Asus ZenBook 3 Review: An Intel Kaby Lake-Powered Ultrabook

ZenBook 3 Software Setup

The out-of-box software configuration on the ASUS ZenBook 3 is refreshingly clean and mostly free from bloat.


The systems ship with Windows 10 Professional 64-bit, and include the default complement of apps pre-installed by the OS. Over and above the default Microsoft apps, ASUS also installs a handful of its own proprietary applications and utilities, but there is nothing that’s overly obtrusive or annoying, like a certain anti-virus package that shall remain nameless (rhymes with shmook-mafee) that just loves to annoy users with pop-us every few minutes. Out of the box, there are only five apps listed in the system tray – OneDrive, Windows Defender, Intel Graphics, ASUS USB Charger, and ASUS Touchpad Writing. OneDrive and Defender are part of Windows 10, and the Intel Graphics properties get installed on all systems with integrated Intel graphics. The USB Charger app monitors activity on the charging port and enabled quick charging when the system is on. Finally, Asus Touchpad writing gives users the ability to write on the touchpad with their finger, should they want to handwrite notes or sign documents. Despite our best efforts, we couldn’t get used to Touchpad Writing and found the experience awkward, but your mileage may vary.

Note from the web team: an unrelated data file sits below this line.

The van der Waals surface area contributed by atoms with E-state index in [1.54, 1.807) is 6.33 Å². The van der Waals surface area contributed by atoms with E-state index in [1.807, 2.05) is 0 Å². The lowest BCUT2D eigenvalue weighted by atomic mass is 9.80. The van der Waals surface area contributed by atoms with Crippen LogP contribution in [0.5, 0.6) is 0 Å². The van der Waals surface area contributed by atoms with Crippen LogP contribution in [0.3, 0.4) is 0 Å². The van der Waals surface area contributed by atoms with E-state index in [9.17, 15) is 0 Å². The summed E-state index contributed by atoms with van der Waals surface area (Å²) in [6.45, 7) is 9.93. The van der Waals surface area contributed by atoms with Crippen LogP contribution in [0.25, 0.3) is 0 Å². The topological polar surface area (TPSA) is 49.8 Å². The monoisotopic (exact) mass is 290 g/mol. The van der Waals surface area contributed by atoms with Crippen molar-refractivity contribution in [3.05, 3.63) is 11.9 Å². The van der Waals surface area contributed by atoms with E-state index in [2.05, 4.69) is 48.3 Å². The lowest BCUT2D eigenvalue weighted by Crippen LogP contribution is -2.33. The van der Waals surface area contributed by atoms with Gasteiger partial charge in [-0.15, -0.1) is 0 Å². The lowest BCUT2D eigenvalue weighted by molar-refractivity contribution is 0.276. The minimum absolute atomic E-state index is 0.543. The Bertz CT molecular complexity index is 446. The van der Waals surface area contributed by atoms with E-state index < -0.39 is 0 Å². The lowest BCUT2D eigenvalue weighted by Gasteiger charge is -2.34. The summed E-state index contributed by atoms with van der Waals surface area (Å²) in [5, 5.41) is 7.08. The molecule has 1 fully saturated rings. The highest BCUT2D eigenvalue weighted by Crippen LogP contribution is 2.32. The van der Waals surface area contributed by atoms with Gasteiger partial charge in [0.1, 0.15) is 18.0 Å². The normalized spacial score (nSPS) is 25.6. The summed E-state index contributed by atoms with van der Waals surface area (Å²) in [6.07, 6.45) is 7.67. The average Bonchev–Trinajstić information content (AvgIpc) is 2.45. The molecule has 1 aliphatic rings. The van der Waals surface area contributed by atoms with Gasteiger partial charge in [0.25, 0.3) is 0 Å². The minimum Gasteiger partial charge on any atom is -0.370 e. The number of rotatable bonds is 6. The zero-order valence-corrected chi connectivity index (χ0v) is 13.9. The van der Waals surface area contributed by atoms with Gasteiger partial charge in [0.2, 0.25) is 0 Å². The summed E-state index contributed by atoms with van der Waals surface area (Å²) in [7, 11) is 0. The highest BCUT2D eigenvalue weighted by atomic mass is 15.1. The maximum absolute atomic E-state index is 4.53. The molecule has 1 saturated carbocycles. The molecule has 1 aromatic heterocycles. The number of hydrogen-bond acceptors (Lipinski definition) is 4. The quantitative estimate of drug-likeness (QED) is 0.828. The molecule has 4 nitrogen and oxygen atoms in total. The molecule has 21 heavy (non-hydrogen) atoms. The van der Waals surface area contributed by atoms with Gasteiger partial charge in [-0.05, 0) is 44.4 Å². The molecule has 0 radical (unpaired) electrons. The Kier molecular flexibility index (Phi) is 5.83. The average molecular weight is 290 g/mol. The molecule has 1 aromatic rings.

asus update

Due to the clean software configuration – and the fast hardware inside the ZenBook 3 – it boots and shuts down delightfully fast. The system powers up and reaches the desktop in under 8 seconds and shuts down even faster.

Upon first boot, the only application that may splash some warnings in your face is the ASUS Liveupdate utility. As its name implies, Liveupdate will install any updates available for the system. After a couple of installations and requisite re-boots, Liveupdate faded into the background and didn’t pop up any longer on our system, and won’t again until additional updates are available from ASUS.

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